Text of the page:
We have tied up with some Nutritional experts who will be running a Zoom webinar on 21st June at 6.30 to 7.30 and this will included time for a Q & A.

The webinar is aimed at everyone involved in the club and especially for our juniors and their parents.

The title of the webinar is Unveiling Relative Energy Deficiency in Sport (REDs): Balancing Performance and Health in Athletes

“Join us for an important and informative webinar on Relative Energy Deficiency in Sport (REDs), brought to you by 4thDiscipline, leaders in high performance.

4thDiscipline apply the same principles used with professional athletes to everyday athletes, clients, and business leaders, optimising performance and health.

Claire Fudge, founder and director of 4thDiscipline is a clinical dietitian and high-performance nutritionist with over 18 years of experience in the field. As a competitive endurance athlete herself, Claire possesses the knowledge, skills, and experience to apply science-based evidence with practical solutions.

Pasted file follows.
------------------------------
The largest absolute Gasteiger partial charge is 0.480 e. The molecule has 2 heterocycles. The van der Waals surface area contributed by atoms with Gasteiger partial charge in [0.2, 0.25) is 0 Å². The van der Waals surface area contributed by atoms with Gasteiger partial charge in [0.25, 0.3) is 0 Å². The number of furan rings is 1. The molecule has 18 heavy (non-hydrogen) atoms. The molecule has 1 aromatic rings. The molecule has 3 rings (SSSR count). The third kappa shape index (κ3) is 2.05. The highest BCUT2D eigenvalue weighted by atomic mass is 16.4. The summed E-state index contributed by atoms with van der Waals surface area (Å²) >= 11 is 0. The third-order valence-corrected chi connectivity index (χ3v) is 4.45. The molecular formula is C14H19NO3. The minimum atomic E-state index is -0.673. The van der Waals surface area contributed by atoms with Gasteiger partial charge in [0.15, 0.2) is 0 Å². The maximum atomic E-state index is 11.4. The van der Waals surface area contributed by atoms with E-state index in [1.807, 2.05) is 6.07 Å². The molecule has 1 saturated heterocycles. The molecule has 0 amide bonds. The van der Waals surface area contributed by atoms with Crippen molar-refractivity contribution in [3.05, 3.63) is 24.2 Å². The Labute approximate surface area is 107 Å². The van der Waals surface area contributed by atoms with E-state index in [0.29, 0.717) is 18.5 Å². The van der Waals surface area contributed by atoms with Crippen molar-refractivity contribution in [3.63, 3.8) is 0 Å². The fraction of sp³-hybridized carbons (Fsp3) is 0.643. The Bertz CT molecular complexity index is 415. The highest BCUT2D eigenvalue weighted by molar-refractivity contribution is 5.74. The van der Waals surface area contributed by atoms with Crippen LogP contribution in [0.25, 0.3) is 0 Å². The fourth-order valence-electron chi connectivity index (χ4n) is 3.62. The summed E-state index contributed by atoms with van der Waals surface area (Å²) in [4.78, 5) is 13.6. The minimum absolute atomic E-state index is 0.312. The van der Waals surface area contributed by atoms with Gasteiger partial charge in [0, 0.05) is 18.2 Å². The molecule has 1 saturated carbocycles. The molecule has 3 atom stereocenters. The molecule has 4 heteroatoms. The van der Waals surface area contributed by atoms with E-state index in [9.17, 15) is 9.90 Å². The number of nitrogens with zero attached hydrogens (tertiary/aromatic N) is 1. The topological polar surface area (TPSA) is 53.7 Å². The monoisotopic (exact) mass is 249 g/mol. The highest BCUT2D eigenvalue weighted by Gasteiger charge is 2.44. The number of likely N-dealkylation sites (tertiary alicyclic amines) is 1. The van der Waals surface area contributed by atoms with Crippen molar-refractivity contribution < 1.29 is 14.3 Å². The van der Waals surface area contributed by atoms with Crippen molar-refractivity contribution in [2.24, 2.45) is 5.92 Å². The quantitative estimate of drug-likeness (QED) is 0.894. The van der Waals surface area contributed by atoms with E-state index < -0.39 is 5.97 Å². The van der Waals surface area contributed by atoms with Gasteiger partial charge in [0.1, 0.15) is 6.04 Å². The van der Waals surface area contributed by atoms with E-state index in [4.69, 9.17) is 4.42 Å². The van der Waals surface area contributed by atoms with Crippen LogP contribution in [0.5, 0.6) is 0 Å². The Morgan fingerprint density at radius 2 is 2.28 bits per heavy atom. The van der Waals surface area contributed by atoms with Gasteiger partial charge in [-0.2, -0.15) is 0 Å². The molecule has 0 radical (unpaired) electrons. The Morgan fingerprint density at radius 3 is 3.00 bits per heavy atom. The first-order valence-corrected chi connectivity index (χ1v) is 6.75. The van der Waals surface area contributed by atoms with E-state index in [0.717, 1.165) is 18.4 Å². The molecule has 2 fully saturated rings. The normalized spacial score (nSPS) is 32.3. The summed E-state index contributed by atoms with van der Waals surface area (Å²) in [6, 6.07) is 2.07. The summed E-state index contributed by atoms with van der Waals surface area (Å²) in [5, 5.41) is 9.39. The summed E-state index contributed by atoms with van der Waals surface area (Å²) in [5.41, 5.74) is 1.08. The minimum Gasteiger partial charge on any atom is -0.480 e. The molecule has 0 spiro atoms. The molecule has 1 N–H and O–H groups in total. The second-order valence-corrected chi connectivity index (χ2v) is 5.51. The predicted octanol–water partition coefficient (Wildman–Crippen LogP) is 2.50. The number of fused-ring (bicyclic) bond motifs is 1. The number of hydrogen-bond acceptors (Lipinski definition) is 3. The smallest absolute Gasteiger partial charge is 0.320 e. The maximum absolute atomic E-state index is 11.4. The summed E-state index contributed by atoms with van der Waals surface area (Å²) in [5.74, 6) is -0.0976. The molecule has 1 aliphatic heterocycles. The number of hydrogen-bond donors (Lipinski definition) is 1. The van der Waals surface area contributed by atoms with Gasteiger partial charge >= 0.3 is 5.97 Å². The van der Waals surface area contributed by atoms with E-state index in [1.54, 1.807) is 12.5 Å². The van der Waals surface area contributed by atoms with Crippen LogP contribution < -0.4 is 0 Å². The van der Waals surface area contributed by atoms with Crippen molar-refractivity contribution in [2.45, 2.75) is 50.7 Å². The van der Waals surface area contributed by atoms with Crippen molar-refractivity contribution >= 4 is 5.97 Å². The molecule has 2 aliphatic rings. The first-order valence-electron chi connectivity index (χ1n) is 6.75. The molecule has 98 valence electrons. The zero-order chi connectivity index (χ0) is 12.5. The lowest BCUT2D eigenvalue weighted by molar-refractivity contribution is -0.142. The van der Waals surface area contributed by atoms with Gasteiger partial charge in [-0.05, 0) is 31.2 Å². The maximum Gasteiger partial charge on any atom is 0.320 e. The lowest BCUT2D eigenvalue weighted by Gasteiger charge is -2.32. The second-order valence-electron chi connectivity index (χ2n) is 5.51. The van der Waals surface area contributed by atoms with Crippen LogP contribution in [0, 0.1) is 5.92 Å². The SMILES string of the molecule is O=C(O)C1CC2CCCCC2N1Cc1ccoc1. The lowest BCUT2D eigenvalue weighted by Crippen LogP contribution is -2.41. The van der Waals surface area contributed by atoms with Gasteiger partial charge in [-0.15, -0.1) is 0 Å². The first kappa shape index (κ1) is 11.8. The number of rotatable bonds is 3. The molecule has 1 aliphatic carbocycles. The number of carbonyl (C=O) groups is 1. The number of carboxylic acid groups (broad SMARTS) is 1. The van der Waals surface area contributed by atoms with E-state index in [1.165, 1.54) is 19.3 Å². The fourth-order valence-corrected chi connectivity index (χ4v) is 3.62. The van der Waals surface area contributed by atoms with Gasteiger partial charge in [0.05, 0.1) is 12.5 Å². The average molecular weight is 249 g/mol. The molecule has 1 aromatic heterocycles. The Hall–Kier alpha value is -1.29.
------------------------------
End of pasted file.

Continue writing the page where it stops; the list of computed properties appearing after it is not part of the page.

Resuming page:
Rachel Dervish is a high-performance nutritionist with extensive experience in sports and a competitive endurance runner herself.

With a wealth of knowledge and a deep understanding of the challenges faced by athletes, Rachel brings practical insights and evidence-based strategies to optimise performance while prioritising health.

During this webinar, Rachel will cover:


  • 1.      Understanding REDs and its implications for athletes.
  • 2.      Identifying warning signs and symptoms of REDs.
  • 3.      Exploring the multifaceted factors contributing to REDs, including nutrition, training load, and hormonal balance.
  • 4.      Practical strategies to prevent and manage REDs effectively.
  • 5.      Cultivating an approach within training clubs for achieving peak performance and well-being.

Make sure to mark your calendars for Wednesday, June 21st, from 18:30 to 19:30, as we understand the impact good nutrition has on our daily lives, you can then apply high-performance nutrition principles to your own athletic exploits and maintain optimal health.